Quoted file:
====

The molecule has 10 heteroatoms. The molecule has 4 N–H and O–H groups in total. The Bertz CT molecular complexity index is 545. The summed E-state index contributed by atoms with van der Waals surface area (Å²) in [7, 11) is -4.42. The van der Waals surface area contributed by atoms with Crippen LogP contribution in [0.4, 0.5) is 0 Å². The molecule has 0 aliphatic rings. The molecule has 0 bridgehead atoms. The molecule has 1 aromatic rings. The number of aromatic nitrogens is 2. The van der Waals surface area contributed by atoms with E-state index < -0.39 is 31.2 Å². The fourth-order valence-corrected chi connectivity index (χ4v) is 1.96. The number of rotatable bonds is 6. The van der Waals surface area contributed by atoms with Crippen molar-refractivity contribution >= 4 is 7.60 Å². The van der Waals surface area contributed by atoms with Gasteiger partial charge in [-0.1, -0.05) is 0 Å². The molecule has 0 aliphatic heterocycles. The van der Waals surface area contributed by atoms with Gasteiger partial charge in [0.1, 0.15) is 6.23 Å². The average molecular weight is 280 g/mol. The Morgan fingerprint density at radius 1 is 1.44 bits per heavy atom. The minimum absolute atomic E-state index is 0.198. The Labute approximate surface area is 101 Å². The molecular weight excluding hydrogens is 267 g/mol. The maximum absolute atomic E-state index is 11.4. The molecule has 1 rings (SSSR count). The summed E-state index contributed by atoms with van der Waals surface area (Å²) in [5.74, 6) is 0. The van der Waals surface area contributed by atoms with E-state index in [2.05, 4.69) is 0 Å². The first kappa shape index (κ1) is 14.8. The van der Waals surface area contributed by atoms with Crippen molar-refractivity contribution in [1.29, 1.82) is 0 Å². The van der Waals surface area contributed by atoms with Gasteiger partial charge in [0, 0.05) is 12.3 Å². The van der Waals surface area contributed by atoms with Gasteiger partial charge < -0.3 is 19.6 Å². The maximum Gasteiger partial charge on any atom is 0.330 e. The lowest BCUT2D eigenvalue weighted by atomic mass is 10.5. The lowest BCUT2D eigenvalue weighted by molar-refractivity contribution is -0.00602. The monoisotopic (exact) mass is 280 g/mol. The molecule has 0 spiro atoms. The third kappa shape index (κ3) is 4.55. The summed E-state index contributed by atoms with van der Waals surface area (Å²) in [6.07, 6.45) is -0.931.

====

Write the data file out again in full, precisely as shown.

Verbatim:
The molecule has 10 heteroatoms. The molecule has 4 N–H and O–H groups in total. The Bertz CT molecular complexity index is 545. The summed E-state index contributed by atoms with van der Waals surface area (Å²) in [7, 11) is -4.42. The van der Waals surface area contributed by atoms with Crippen LogP contribution in [0.4, 0.5) is 0 Å². The molecule has 0 aliphatic rings. The molecule has 0 bridgehead atoms. The molecule has 1 aromatic rings. The number of aromatic nitrogens is 2. The van der Waals surface area contributed by atoms with E-state index < -0.39 is 31.2 Å². The fourth-order valence-corrected chi connectivity index (χ4v) is 1.96. The number of rotatable bonds is 6. The van der Waals surface area contributed by atoms with Crippen molar-refractivity contribution >= 4 is 7.60 Å². The van der Waals surface area contributed by atoms with Gasteiger partial charge in [-0.1, -0.05) is 0 Å². The molecule has 0 aliphatic heterocycles. The van der Waals surface area contributed by atoms with Gasteiger partial charge in [0.1, 0.15) is 6.23 Å². The average molecular weight is 280 g/mol. The Morgan fingerprint density at radius 1 is 1.44 bits per heavy atom. The minimum absolute atomic E-state index is 0.198. The Labute approximate surface area is 101 Å². The molecular weight excluding hydrogens is 267 g/mol. The maximum absolute atomic E-state index is 11.4. The molecule has 1 rings (SSSR count). The summed E-state index contributed by atoms with van der Waals surface area (Å²) in [5.74, 6) is 0. The van der Waals surface area contributed by atoms with E-state index in [2.05, 4.69) is 0 Å². The first kappa shape index (κ1) is 14.8. The van der Waals surface area contributed by atoms with Crippen molar-refractivity contribution in [1.29, 1.82) is 0 Å². The van der Waals surface area contributed by atoms with Gasteiger partial charge in [0, 0.05) is 12.3 Å². The van der Waals surface area contributed by atoms with Gasteiger partial charge < -0.3 is 19.6 Å². The maximum Gasteiger partial charge on any atom is 0.330 e. The lowest BCUT2D eigenvalue weighted by atomic mass is 10.5. The lowest BCUT2D eigenvalue weighted by molar-refractivity contribution is -0.00602. The monoisotopic (exact) mass is 280 g/mol. The molecule has 0 spiro atoms. The third kappa shape index (κ3) is 4.55. The summed E-state index contributed by atoms with van der Waals surface area (Å²) in [6.07, 6.45) is -0.931.